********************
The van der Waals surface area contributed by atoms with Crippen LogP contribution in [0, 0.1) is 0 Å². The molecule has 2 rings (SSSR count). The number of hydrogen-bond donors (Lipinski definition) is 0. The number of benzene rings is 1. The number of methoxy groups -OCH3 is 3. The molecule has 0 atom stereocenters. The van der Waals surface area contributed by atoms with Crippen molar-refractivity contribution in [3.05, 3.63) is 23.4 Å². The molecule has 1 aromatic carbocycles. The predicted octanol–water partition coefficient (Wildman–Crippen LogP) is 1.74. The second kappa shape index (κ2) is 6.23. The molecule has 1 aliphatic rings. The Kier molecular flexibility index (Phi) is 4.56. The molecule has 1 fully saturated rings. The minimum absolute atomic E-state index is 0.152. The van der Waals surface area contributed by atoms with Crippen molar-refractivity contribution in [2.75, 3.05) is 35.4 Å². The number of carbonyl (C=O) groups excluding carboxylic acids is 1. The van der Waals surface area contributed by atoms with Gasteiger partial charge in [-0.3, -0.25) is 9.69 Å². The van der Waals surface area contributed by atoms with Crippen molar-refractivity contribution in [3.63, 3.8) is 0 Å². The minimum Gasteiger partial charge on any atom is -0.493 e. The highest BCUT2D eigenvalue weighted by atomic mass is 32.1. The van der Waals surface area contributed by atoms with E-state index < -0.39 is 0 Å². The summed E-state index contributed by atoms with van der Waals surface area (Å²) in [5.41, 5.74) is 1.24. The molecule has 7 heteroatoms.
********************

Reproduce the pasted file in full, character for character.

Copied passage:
The van der Waals surface area contributed by atoms with Crippen LogP contribution in [0, 0.1) is 0 Å². The molecule has 2 rings (SSSR count). The number of hydrogen-bond donors (Lipinski definition) is 0. The number of benzene rings is 1. The number of methoxy groups -OCH3 is 3. The molecule has 0 atom stereocenters. The van der Waals surface area contributed by atoms with Crippen molar-refractivity contribution in [3.05, 3.63) is 23.4 Å². The molecule has 1 aromatic carbocycles. The predicted octanol–water partition coefficient (Wildman–Crippen LogP) is 1.74. The second kappa shape index (κ2) is 6.23. The molecule has 1 aliphatic rings. The Kier molecular flexibility index (Phi) is 4.56. The molecule has 1 fully saturated rings. The minimum absolute atomic E-state index is 0.152. The van der Waals surface area contributed by atoms with Crippen molar-refractivity contribution in [2.75, 3.05) is 35.4 Å². The number of carbonyl (C=O) groups excluding carboxylic acids is 1. The van der Waals surface area contributed by atoms with Gasteiger partial charge in [-0.3, -0.25) is 9.69 Å². The van der Waals surface area contributed by atoms with Crippen molar-refractivity contribution in [3.63, 3.8) is 0 Å². The minimum Gasteiger partial charge on any atom is -0.493 e. The highest BCUT2D eigenvalue weighted by atomic mass is 32.1. The van der Waals surface area contributed by atoms with E-state index < -0.39 is 0 Å². The summed E-state index contributed by atoms with van der Waals surface area (Å²) in [5.41, 5.74) is 1.24. The molecule has 7 heteroatoms.